UNDERSTANDING THE MULTIFUND STRUCTUREUNDERSTANDING THE MULTIFUND STRUCTURE
January 29, 2019
The Pensions Industry is a very active one that is constantly evolving to ensure that it delivers on its commitments to pensioners. One of those commitments is to efficiently manage pensions’ contributions with the aim of providing the best possible competitive returns, thus ensuring financial stability for contributors at retirement. A step that the industry regulators (PENCOM: Pensions’ Commission) took in this regard was to amend the Regulation on Investment of Pension Fund Asset.
Before the amendment, there existed 2 fund types, the Retirement Savings Account (RSA) fund and The Retiree Fund. The RSA fund required that fund participants be at most 49 years of age while the fund participant age for Retiree Fund began at 50 years.
The amendment reduced the minimum requirement of portfolio companies or projects to be sited in Nigeria for Private Equity and Infrastructure Funds from 75% to 60%, with the aim of encouraging the entry of more infra-structure and Private Equity Funds and further allowed for investments in new companies which evolved as a result of mergers, acquisitions and other combination arrangements as well as non-interest capital market securities such as the Sukuk.
Therefore the Multi-Fund structure matches your age and risk profile to one of several fund types. It divided the active Retirement Savings Account Fund into three fund types, leaving the Retiree Fund intact. This resulted in a total of 4 funds which are Fund I, II, III and IV. As mentioned above, contributors are placed in each fund type by matching the age and risk profile of each person to one of all the fund types.
Under the previous investment guideline, there were some restrictions placed on investments in variable income instruments. The restrictions were put in place to manage the risks involved in investing in variable income instruments. Variable income instruments are investments whose returns cannot be pre-determined at the beginning of such an investment. These investments provide contributors a rate of return that is dynamic and determined by market forces, thus resulting in greater risks as well as returns. Instruments in this category include ordinary shares, Collective Investment Schemes (CIS) such as mutual funds, Real Estate Investment Trust (REITs), infrastructure funds and private equity funds.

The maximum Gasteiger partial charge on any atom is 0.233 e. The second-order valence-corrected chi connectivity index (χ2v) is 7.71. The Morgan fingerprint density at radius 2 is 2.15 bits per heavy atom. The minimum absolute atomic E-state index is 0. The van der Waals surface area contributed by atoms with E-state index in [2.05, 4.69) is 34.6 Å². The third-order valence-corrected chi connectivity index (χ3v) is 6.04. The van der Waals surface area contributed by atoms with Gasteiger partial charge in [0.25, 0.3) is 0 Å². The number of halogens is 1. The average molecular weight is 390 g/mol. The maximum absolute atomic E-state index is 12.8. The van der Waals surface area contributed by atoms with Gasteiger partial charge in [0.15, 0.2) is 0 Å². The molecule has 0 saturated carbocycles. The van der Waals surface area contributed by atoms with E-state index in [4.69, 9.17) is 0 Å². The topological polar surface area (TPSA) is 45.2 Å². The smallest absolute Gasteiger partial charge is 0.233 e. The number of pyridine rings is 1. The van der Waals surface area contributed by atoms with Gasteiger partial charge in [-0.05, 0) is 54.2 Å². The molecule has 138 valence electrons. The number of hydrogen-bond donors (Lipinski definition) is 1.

Currently, contributors with Leadway Pensure accounts have been assigned to different funds based on their age at the time of implementation. Active Contributors who are below 50 years old are assigned to Fund II while active contributors who are 50 years and above are assigned to Fund III. Also, contributors who want to switch between funds may do so within the set guidelines. Generally, contributors below 50 years may switch between Funds I and II and III upon a formal request to their PFA (Pension Funds Administrator).
However, due to the age and risk appetite of contributors, Fund I is inaccessible to contributors aged 50 and above. Also, switching between funds more than once in 12 months attracts a fee from PENCOM.
These amendments have increased the flexibility permitted in the investment of pensions’ contributions, thus allowing more increase in the value of contributors’ benefits at retirement.